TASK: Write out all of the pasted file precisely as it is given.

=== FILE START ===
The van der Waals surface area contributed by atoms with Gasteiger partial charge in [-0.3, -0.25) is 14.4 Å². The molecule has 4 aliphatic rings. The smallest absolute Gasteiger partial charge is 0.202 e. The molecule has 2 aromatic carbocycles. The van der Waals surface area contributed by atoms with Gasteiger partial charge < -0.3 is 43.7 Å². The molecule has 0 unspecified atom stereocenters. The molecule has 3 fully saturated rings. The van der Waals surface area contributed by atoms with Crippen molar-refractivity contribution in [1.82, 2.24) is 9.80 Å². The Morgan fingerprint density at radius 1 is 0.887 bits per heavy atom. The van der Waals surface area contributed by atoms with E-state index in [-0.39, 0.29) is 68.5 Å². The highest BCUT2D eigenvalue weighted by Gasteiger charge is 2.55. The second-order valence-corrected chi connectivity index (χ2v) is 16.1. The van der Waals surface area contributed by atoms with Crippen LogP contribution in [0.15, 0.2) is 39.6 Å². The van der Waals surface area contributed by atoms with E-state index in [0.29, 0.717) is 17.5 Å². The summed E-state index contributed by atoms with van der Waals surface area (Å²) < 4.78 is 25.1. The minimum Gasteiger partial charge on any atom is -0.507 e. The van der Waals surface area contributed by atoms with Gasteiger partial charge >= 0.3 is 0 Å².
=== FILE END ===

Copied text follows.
The van der Waals surface area contributed by atoms with Gasteiger partial charge in [-0.3, -0.25) is 14.4 Å². The molecule has 4 aliphatic rings. The smallest absolute Gasteiger partial charge is 0.202 e. The molecule has 2 aromatic carbocycles. The van der Waals surface area contributed by atoms with Gasteiger partial charge < -0.3 is 43.7 Å². The molecule has 0 unspecified atom stereocenters. The molecule has 3 fully saturated rings. The van der Waals surface area contributed by atoms with Crippen molar-refractivity contribution in [1.82, 2.24) is 9.80 Å². The Morgan fingerprint density at radius 1 is 0.887 bits per heavy atom. The van der Waals surface area contributed by atoms with E-state index in [-0.39, 0.29) is 68.5 Å². The highest BCUT2D eigenvalue weighted by Gasteiger charge is 2.55. The second-order valence-corrected chi connectivity index (χ2v) is 16.1. The van der Waals surface area contributed by atoms with Crippen LogP contribution in [0.15, 0.2) is 39.6 Å². The van der Waals surface area contributed by atoms with E-state index in [0.29, 0.717) is 17.5 Å². The summed E-state index contributed by atoms with van der Waals surface area (Å²) < 4.78 is 25.1. The minimum Gasteiger partial charge on any atom is -0.507 e. The van der Waals surface area contributed by atoms with Gasteiger partial charge >= 0.3 is 0 Å².